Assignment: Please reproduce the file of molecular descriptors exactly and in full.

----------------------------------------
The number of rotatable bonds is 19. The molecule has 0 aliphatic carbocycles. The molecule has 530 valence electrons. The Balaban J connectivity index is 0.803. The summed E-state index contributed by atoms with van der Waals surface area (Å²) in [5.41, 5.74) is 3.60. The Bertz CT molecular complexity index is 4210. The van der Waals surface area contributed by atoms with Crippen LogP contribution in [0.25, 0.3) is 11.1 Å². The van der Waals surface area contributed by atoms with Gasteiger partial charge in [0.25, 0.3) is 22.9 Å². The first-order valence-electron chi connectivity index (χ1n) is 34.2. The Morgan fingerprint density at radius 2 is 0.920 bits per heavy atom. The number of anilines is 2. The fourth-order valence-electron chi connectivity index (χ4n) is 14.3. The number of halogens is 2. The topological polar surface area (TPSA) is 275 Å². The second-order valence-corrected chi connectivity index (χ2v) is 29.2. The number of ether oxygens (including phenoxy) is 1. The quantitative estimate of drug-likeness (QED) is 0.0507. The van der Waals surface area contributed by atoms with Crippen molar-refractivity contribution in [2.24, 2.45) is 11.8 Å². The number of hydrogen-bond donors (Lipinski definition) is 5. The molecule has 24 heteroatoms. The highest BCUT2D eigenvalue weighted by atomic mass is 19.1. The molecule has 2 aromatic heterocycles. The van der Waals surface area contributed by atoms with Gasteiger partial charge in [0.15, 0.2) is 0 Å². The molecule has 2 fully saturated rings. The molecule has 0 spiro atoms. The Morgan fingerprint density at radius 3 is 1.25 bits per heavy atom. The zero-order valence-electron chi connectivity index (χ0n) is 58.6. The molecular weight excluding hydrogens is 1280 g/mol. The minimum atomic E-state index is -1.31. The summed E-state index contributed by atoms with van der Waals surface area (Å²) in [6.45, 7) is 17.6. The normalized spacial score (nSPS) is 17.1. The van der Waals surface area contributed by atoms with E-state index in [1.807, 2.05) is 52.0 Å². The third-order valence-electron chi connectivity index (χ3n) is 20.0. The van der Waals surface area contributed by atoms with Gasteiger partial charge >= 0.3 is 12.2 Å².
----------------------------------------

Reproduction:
The number of rotatable bonds is 19. The molecule has 0 aliphatic carbocycles. The molecule has 530 valence electrons. The Balaban J connectivity index is 0.803. The summed E-state index contributed by atoms with van der Waals surface area (Å²) in [5.41, 5.74) is 3.60. The Bertz CT molecular complexity index is 4210. The van der Waals surface area contributed by atoms with Crippen LogP contribution in [0.25, 0.3) is 11.1 Å². The van der Waals surface area contributed by atoms with Gasteiger partial charge in [0.25, 0.3) is 22.9 Å². The first-order valence-electron chi connectivity index (χ1n) is 34.2. The Morgan fingerprint density at radius 2 is 0.920 bits per heavy atom. The number of anilines is 2. The fourth-order valence-electron chi connectivity index (χ4n) is 14.3. The number of halogens is 2. The topological polar surface area (TPSA) is 275 Å². The second-order valence-corrected chi connectivity index (χ2v) is 29.2. The number of ether oxygens (including phenoxy) is 1. The quantitative estimate of drug-likeness (QED) is 0.0507. The van der Waals surface area contributed by atoms with Crippen molar-refractivity contribution in [2.24, 2.45) is 11.8 Å². The number of hydrogen-bond donors (Lipinski definition) is 5. The molecule has 24 heteroatoms. The highest BCUT2D eigenvalue weighted by atomic mass is 19.1. The molecule has 2 aromatic heterocycles. The van der Waals surface area contributed by atoms with Gasteiger partial charge in [0.15, 0.2) is 0 Å². The molecule has 2 fully saturated rings. The molecule has 0 spiro atoms. The Morgan fingerprint density at radius 3 is 1.25 bits per heavy atom. The zero-order valence-electron chi connectivity index (χ0n) is 58.6. The molecular weight excluding hydrogens is 1280 g/mol. The minimum atomic E-state index is -1.31. The summed E-state index contributed by atoms with van der Waals surface area (Å²) in [6.45, 7) is 17.6. The normalized spacial score (nSPS) is 17.1. The van der Waals surface area contributed by atoms with E-state index in [1.807, 2.05) is 52.0 Å². The third-order valence-electron chi connectivity index (χ3n) is 20.0. The van der Waals surface area contributed by atoms with Gasteiger partial charge >= 0.3 is 12.2 Å².